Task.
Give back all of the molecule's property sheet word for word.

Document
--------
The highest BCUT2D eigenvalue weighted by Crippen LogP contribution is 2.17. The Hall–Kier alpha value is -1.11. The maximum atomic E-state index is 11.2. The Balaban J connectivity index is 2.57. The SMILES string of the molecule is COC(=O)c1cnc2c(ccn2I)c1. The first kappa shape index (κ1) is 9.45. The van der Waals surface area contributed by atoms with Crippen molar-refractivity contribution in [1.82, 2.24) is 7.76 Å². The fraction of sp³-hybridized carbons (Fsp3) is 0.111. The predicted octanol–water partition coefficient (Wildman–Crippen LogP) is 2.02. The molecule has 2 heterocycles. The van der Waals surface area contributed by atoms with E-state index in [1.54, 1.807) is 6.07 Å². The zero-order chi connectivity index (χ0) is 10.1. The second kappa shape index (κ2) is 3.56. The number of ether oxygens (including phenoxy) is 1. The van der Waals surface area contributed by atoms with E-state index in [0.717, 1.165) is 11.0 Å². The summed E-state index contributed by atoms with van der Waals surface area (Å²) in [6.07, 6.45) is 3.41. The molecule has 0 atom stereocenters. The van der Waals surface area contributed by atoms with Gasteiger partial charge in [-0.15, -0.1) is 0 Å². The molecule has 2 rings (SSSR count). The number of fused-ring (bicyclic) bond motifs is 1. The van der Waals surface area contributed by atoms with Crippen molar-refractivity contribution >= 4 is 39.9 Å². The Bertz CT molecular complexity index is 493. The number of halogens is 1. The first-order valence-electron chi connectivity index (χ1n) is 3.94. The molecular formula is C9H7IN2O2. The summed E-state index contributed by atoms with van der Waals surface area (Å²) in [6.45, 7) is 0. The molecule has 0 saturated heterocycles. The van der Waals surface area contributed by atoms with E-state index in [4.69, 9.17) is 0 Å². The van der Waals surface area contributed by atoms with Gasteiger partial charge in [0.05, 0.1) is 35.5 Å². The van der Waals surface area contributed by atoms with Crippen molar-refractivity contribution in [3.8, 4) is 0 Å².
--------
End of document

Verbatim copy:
The highest BCUT2D eigenvalue weighted by Crippen LogP contribution is 2.17. The Hall–Kier alpha value is -1.11. The maximum atomic E-state index is 11.2. The Balaban J connectivity index is 2.57. The SMILES string of the molecule is COC(=O)c1cnc2c(ccn2I)c1. The first kappa shape index (κ1) is 9.45. The van der Waals surface area contributed by atoms with Crippen molar-refractivity contribution in [1.82, 2.24) is 7.76 Å². The fraction of sp³-hybridized carbons (Fsp3) is 0.111. The predicted octanol–water partition coefficient (Wildman–Crippen LogP) is 2.02. The molecule has 2 heterocycles. The van der Waals surface area contributed by atoms with E-state index in [1.54, 1.807) is 6.07 Å². The zero-order chi connectivity index (χ0) is 10.1. The second kappa shape index (κ2) is 3.56. The number of ether oxygens (including phenoxy) is 1. The van der Waals surface area contributed by atoms with E-state index in [0.717, 1.165) is 11.0 Å². The summed E-state index contributed by atoms with van der Waals surface area (Å²) in [6.07, 6.45) is 3.41. The molecule has 0 atom stereocenters. The van der Waals surface area contributed by atoms with Gasteiger partial charge in [-0.15, -0.1) is 0 Å². The molecule has 2 rings (SSSR count). The number of fused-ring (bicyclic) bond motifs is 1. The van der Waals surface area contributed by atoms with Crippen molar-refractivity contribution >= 4 is 39.9 Å². The Bertz CT molecular complexity index is 493. The number of halogens is 1. The first-order valence-electron chi connectivity index (χ1n) is 3.94. The molecular formula is C9H7IN2O2. The summed E-state index contributed by atoms with van der Waals surface area (Å²) in [6.45, 7) is 0. The molecule has 0 saturated heterocycles. The van der Waals surface area contributed by atoms with E-state index in [4.69, 9.17) is 0 Å². The van der Waals surface area contributed by atoms with Gasteiger partial charge in [0.05, 0.1) is 35.5 Å². The van der Waals surface area contributed by atoms with Crippen molar-refractivity contribution in [3.8, 4) is 0 Å².